Democratic candidate for governor Arthur Kennedy spoke to 1819 News on Monday night about his vision for Alabama.
1819 News asked Kennedy why he was running for governor of the state.
“I just wanted to return the favor to Alabama,” Kennedy said. “Alabama needs change.”
1819 News asked Kennedy about a range of policy positions.
Medicaid expansion: “Yes, I am for Medicaid expansion,” Kennedy said. “Until we find something better, we need to expand Medicaid in this state.”
Lottery: “No, I am not in favor of the lottery,” Kennedy said. “With this economy, we have people who are struggling. It is poor people who play the lottery, and it would only put more people in need. There is another tax we can put on for new revenue.”
Expanding casino gambling: “I would not expand them,” Kennedy answered. “I want to be honest with the people. It may cost me some votes, but I don’t want people to say that I misled them after I am elected.”
Suspending or eliminating the fuel tax increase: “I would suspend it now, because of the high gas prices,” Kennedy said. “But we are going to need those revenues to build roads moving forward. For now, I would suspend it due to the economy might hit a recession.”
Last fall, Gov. Ivey took $400 million of American Rescue Plan Act dollars to build new mega prisons. Kennedy was asked if he supported this prison construction effort: “No, I am not in favor of building new prisons,” Kennedy said. “Not while we are lacking programs to help prisoners adjust to transition once they are out. I am in favor of more programs to help prisoners reenter society.”
Kennedy said that new parolees should spend, “At least five years attached to their parole officers.” Kennedy also favors teaching “More career skills.” He said, “I would not build new prisons, but I would implement a reconstruction plan,” to update the existing prisons.
The state legislature just passed an all-time record education budget, which surpassed last year’s all-time record education budget. Even with a flow of funds, Alabama students scored 47th in reading and last place in math.
“I would improve the school system by going year-round,” Kennedy said. “I would also pay the teachers more by offering incentive pay for teachers who hit certain benchmarks with their students. The teachers do a good job, but I would pay them more to go the extra mile for students.”
Kennedy expressed concerns about the Alabama Literacy Act, where students who don’t score at a third-grade level will be automatically held back a year and repeat third grade.
“He shouldn’t be kept back,” Kennedy said, but the student should receive extra assistance until he does read at grade level.
“Most students don’t learn the same. Some read better than others, some learn to do math faster than others.
“We should look at the common core,” Kennedy said expressing his concerns with the current Alabama College and Career Ready Standards under which Alabama’s schools have fallen into last place in the nation.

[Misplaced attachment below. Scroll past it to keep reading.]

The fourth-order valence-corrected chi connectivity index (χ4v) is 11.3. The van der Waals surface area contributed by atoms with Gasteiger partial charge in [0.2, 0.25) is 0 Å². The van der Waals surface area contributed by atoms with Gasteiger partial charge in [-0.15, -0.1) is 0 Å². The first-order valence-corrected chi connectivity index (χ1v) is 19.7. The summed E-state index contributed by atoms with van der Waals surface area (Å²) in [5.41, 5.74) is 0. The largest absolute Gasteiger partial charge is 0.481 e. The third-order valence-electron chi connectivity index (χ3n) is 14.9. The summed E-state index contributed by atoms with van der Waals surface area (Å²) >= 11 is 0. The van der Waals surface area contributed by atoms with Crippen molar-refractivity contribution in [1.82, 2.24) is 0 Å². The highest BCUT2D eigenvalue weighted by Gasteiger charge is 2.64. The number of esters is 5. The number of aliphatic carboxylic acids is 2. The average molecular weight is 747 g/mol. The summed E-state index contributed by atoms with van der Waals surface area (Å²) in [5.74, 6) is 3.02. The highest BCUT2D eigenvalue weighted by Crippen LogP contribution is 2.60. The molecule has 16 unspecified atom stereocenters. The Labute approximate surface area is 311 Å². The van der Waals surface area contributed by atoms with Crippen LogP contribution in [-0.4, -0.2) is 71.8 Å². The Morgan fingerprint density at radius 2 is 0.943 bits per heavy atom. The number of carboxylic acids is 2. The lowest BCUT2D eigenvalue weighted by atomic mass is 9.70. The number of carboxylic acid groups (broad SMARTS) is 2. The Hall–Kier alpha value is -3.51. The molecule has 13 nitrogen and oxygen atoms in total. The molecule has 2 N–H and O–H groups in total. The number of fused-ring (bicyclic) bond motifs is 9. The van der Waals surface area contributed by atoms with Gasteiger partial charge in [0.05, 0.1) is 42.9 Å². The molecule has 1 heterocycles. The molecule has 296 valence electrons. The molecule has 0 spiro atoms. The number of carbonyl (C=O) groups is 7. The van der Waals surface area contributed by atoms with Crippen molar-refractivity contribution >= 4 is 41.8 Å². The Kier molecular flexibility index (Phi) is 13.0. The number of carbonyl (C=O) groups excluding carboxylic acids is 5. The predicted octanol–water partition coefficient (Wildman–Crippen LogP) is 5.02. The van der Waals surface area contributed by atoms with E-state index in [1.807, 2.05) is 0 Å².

School prayer: “Yes, I am for prayers in the schools,” Kennedy said. “All children should be allowed to pray.”
Death penalty: “I am not for the death penalty,” Kennedy said. “Life, yes, I do believe that he should serve a life sentence.”
Expanding broadband: Kennedy said that he is in favor of “working with the internet companies to expand broadband...It will help the economy and it will help the schools. I am here to support that.”
Kennedy said in a statement to 1819 News: “First and foremost, I am a Christian, an Army Veteran/retiree, and dedicated to serving. Additionally, I am a graduate of Troy University and employed in the Dothan City school system. I have been told my personality is one of friendliness and kindness, and I lead with understanding. I am a person able to listen to the citizens. I look forward to serving the state of Alabama as Governor with the same dedication as I served in the United States Army. In order to serve Alabamians, a governor[.s] got to understand and promote the equality of life for each individual. Meaning every law or bill that is passed has to represent all cultures of citizenship. My campaign messages are to focus on equality of life, education, minimum wage, budgeting, and prison reform. As Governor, I would like to build a relationship with the citizens of Alabama.”
Kennedy is running for the Democratic nomination for governor.
Yolanda Rochelle Flowers, Patricia Salter Jamieson, Kennedy, Chad “Chig” Martin, Malika Sanders Fortier and Doug “New Blue” Smith are all running in the Democratic primary.
Lindy Blanchard, Lew Burdette, Stacy George, Kay Ivey, Tim James, Donald Trent Jones, Dean Odle, Dave Thomas, and Dean Young are all running for the Republican nomination for governor.
Both primaries are on May 24.
The winner of the Democratic primary will face the winner of the Republican primary in the general election on Nov. 8.
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